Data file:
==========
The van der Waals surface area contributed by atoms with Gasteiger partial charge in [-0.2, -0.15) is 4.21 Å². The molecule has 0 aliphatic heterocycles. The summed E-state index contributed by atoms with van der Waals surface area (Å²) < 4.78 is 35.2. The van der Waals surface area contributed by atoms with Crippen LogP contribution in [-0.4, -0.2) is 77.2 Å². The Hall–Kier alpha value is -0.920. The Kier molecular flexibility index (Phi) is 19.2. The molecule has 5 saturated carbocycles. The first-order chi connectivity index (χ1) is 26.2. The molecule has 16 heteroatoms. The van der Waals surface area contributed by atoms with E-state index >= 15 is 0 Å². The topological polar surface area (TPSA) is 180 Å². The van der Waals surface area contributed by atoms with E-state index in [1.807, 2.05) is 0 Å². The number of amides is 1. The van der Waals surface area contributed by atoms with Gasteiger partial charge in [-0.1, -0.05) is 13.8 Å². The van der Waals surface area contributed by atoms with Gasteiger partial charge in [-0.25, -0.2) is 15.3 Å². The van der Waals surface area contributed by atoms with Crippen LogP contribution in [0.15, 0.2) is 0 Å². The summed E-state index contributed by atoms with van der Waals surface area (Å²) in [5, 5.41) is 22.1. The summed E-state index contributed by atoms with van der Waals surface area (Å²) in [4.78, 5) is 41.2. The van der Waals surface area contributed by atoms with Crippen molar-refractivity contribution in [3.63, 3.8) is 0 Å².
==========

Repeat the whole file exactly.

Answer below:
The van der Waals surface area contributed by atoms with Gasteiger partial charge in [-0.2, -0.15) is 4.21 Å². The molecule has 0 aliphatic heterocycles. The summed E-state index contributed by atoms with van der Waals surface area (Å²) < 4.78 is 35.2. The van der Waals surface area contributed by atoms with Crippen LogP contribution in [-0.4, -0.2) is 77.2 Å². The Hall–Kier alpha value is -0.920. The Kier molecular flexibility index (Phi) is 19.2. The molecule has 5 saturated carbocycles. The first-order chi connectivity index (χ1) is 26.2. The molecule has 16 heteroatoms. The van der Waals surface area contributed by atoms with E-state index >= 15 is 0 Å². The topological polar surface area (TPSA) is 180 Å². The van der Waals surface area contributed by atoms with E-state index in [1.807, 2.05) is 0 Å². The number of amides is 1. The van der Waals surface area contributed by atoms with Gasteiger partial charge in [-0.1, -0.05) is 13.8 Å². The van der Waals surface area contributed by atoms with Gasteiger partial charge in [-0.25, -0.2) is 15.3 Å². The van der Waals surface area contributed by atoms with Crippen LogP contribution in [0.15, 0.2) is 0 Å². The summed E-state index contributed by atoms with van der Waals surface area (Å²) in [5, 5.41) is 22.1. The summed E-state index contributed by atoms with van der Waals surface area (Å²) in [4.78, 5) is 41.2. The van der Waals surface area contributed by atoms with Crippen molar-refractivity contribution in [3.63, 3.8) is 0 Å².